PHOENIX - NFL commissioner Roger Goodell, revealing for the first time the extent of the Patriots' illegal videotaping of opponents, said yesterday the league had seized and destroyed tapes on six games dating to the 2006 season.
In September, Goodell fined coach Bill Belichick $500,000, the team $250,000, and took away one of New England's first-round draft picks after ruling the team illegally filmed defensive signals of New York Jets coaches in the season opener. The league also destroyed scouting notes that could have been related to the videotaping.
Although he levied record fines and penalties against the Patriots, Goodell downplayed the significance of the tapes in his Super Bowl press conference. He said one of the tapes included an opposing coach "waving at the camera, indicating they almost knew they were being taped.
"I think as far as the actual effectiveness of taping signals from opposing football teams or other sports is something that's done, and done quite widely, and teams prepare for that," Goodell said. "I think it probably had little effect, if any effect, on the outcome of any game."
Asked why he punished the Patriots so harshly, Goodell said: "That doesn't change my perspective of if you are violating the rules, you should be punished for that. You should be disciplined, and I think we did that very aggressively."
Goodell said he did not believe the tapes contributed to any of the franchise's three Super Bowl championships because the tapes were from 2007 preseason games and "primarily from late in the 2006 season" although he did not indicate if one of the exhibition games was against the Giants.
The Patriots and Giants play in the Super Bowl tomorrow and a win would cap off a perfect season for New England, only the second in league history (the 1972 Miami Dolphins). Goodell said the team's accomplishment hasn't been tarnished. "I think what they did this season was certainly done within the rules on a level playing field."
In answering 11 questions specific to the "Spygate" scandal, Goodell also defended the league's actions in destroying the tapes, a decision that has come under scrutiny from Senator Arlen Specter, a Republican from Pennsylvania.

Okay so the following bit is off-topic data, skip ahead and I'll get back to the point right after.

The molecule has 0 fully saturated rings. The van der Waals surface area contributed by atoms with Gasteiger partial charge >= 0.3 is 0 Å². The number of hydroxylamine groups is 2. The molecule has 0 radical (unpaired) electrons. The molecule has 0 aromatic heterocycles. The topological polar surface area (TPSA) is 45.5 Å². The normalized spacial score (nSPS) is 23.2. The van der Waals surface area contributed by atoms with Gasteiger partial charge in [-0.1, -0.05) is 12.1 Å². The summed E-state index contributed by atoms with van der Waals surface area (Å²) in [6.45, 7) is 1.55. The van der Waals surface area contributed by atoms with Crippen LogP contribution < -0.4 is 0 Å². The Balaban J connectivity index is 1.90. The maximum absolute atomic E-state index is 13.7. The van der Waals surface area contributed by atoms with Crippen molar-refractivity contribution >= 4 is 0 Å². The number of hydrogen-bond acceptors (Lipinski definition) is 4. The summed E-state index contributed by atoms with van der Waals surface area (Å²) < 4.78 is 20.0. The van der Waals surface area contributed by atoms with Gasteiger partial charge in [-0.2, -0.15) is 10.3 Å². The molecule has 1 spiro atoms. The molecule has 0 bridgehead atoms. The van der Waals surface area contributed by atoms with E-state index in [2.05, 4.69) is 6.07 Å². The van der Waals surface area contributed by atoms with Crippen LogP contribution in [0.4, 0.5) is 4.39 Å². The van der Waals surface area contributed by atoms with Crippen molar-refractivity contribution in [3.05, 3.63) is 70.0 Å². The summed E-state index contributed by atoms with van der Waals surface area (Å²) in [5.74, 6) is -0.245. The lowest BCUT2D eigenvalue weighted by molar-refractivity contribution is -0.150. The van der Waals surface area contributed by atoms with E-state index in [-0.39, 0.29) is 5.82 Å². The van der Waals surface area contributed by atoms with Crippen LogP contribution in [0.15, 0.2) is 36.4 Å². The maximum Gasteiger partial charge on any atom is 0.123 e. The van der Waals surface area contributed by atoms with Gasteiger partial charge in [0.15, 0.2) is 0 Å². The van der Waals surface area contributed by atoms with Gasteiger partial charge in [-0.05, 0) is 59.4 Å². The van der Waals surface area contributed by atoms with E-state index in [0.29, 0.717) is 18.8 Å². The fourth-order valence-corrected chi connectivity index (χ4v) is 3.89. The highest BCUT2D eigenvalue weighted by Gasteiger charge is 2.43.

"I think there are very good explanations for the reason why I destroyed the tapes or had them destroyed by our staff," Goodell said, noting he is willing to meet with Specter. "They were totally consistent with what the team told me. There was no purpose for them. I believe it was helpful in making sure my instructions were followed closely, by not only the Patriots but also by every other team. I think it was the appropriate thing to do. Our discipline sent a loud message."
Goodell pointed out that one of the tapes was leaked and broadcast Sept. 16, which was another reason he destroyed them.
"It was the best way to make sure that the Patriots had followed my instructions; I wanted to make sure that bit of information did not appear again," he said. "If it did appear, I would know they didn't hand me all the information.
"They certified to me, in writing, that they gave me all the information on tapes or notes, and that there was no further information relating to this incident or any other taping of games. Now I know if something arises, that I wasn't told the truth."
Goodell explained the tapes showed a coach making signals, then panned to a shot of the scoreboard, which included the down and distance. He described it as "not exciting."
The NFL also seized notes "that had been collected, that I would imagine many teams have from when they scout a team in advance, that may have been collected by using an illegal activity, according to our rules." Goodell was not sure if the notes were part of the illegal activity, but felt it was appropriate to take them because of the uncertainty.
Goodell noted multiple times that attempting to decipher signals is commonplace. Where the Patriots crossed the line was the vehicle they used to do so.
"I'm not sure there is a coach in the league that doesn't expect that their signals are being interpreted by opposing teams. That's why they go to great lengths," Goodell said. "I think it was Coach [Bill] Parcells earlier this season who said, 'Any coach that doesn't expect his signals to be stolen is stupid.' It's pretty simple but teams understand that it's a risk and they prepare for that. I don't believe it affected the outcome of any games."
Patriots chairman and CEO Robert Kraft, who was present for Goodell's briefing and shook hands with him afterward, declined comment when asked to respond to Goodell's remarks.
Other league issues touched on by Goodell included:
The NFL is considering altering how teams are seeded in the playoffs, so more late-season games have meaning. That could potentially set up a scenario in which a wild-card team hosts a home game against a division winner if it has a better record.
He feels the league's player-conduct policy is working, citing a 20 percent reduction in incidents this year.
The league will return to London for the second straight year, with the San Diego Chargers playing the New Orleans Saints in a regular-season game Oct. 26.
The Buffalo Bills will play one regular-season game in Toronto each of the next five years, as well as one exhibition game every other year.
Goodell realizes there could be a brewing labor battle between owners and the players' association, saying: "I hope we'll come to a successful conclusion on that because it's good for the game." Owners can opt out of the current deal in November.
Mike Reiss can be reached at firstname.lastname@example.org.